Sunday 1st March

Lamb & Hayward Masterworks: Symphonic Dances - Review in The Press

First published on on 1st March.

Reviewed by Patrick Shepherd.

Lamb & Hayward Masterworks: Symphonic Dances, 29th February 2020, Christchurch Town Hall

Fanfare for BertJack Body
Violin Concerto in D Minor - Jean Sibelius
Symphonic DancesSergei Rachmaninov

Benjamin Northey - Chief Conductor
Benjamin Baker - Violin


We've heard the Sibelius Violin Concerto a number of times in recent years and Benjamin Baker's performance would rank as one of the best, truly capturing the spirit of the work. Baker understood the nature of the Scandinavian romantic ideal, seamlessly blending the Scandinavian ascetism with deep sensitivity and the relentless questioning that pervades the work.

The translucency of the opening gradually broadened to an intense, focused cadenza, the emotional fulcrum of the first movement, Baker captivating throughout. Sibelius often uses the solo violin as an extra colour weaving in and out of the orchestral texture and Baker did this beautifully. He managed to project through even the loudest passages, but I must say that Ben Northey did a fantastic job of reigning in the orchestra so that sparsity was ensured.

The slow movement was outstanding, the upward scale always questioning and reaching a serene conclusion and I loved the way Baker dealt with the melody in a warm but restrained way. The final movement was crisp, with plenty of rhythmic bite, after which Baker returned to the stage for an encore. It both delights and confounds me when a soloist, having just delivered a demanding work such as this, then comes back out and pulls out further brilliance with all the bells and whistles. I guess that's why he's out on stage and not me.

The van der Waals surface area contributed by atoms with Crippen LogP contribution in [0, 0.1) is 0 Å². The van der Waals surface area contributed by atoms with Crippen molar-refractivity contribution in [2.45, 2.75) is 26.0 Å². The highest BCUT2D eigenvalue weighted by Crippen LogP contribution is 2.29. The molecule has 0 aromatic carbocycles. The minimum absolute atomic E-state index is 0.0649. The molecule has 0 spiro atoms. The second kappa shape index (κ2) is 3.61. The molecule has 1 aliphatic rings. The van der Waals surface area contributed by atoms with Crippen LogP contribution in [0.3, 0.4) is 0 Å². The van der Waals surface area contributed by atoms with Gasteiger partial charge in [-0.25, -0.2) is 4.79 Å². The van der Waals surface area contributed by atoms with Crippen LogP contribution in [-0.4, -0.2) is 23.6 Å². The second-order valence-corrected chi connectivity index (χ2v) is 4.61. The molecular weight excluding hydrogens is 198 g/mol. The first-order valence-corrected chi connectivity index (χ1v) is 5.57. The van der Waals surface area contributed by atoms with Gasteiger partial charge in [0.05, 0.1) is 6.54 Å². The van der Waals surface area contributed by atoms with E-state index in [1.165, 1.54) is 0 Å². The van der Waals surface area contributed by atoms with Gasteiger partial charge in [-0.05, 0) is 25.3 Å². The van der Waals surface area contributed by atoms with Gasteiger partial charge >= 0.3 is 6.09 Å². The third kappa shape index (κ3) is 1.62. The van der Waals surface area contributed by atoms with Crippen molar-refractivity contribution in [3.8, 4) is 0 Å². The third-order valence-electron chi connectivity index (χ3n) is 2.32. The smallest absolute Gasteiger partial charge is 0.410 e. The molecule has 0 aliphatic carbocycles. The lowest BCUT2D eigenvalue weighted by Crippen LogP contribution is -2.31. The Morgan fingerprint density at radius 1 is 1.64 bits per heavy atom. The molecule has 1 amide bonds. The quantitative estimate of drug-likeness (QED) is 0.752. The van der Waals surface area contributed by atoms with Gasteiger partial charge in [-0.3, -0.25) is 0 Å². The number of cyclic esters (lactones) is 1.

The difference between the reserve of Finnish romanticism and its Russian counterpart was amply demonstrated with Rachmaninov's Symphonic Dances. I don't know what it is about Rachmaninov, but the CSO seems to have an affinity with his music and always gets it bang on. The extended woodwind solos in the first movement were exceptionally well done, passing from one combination to another. Reuben Chin's alto sax work is worth special mention, blending perfectly with the other sonorities.

I also enjoyed the additional flavours created by the other "extras", the contrabassoon, bass clarinet, piano and harp. Of course, the CSO strings can always be relied upon to do the heavy lifting and, when required, they did just that, working well together in unison in the first dance and intensifying the drama in the third. Some delightful moments in the waltz with an excellent violin solo, neat oboe and cor anglais solos and subtle scales rippling through the woodwind.

Jack Body's Fanfare for Bert exemplified Northey's knack of picking a quirky piece to grab the audience's attention. A toe-tapping deconstruction of tunes by Bert Kaempfert (he of A Swingin' Safari fame), this was intriguing, with sufficient remnants of the original to make this academic exercise eminently listenable. Some nice stylistic touches here from the percussion section, especially vibes, and full marks to woodwind and brass for the tricky offbeat syncopation, so hard to do en masse when you don't get to play the main beat.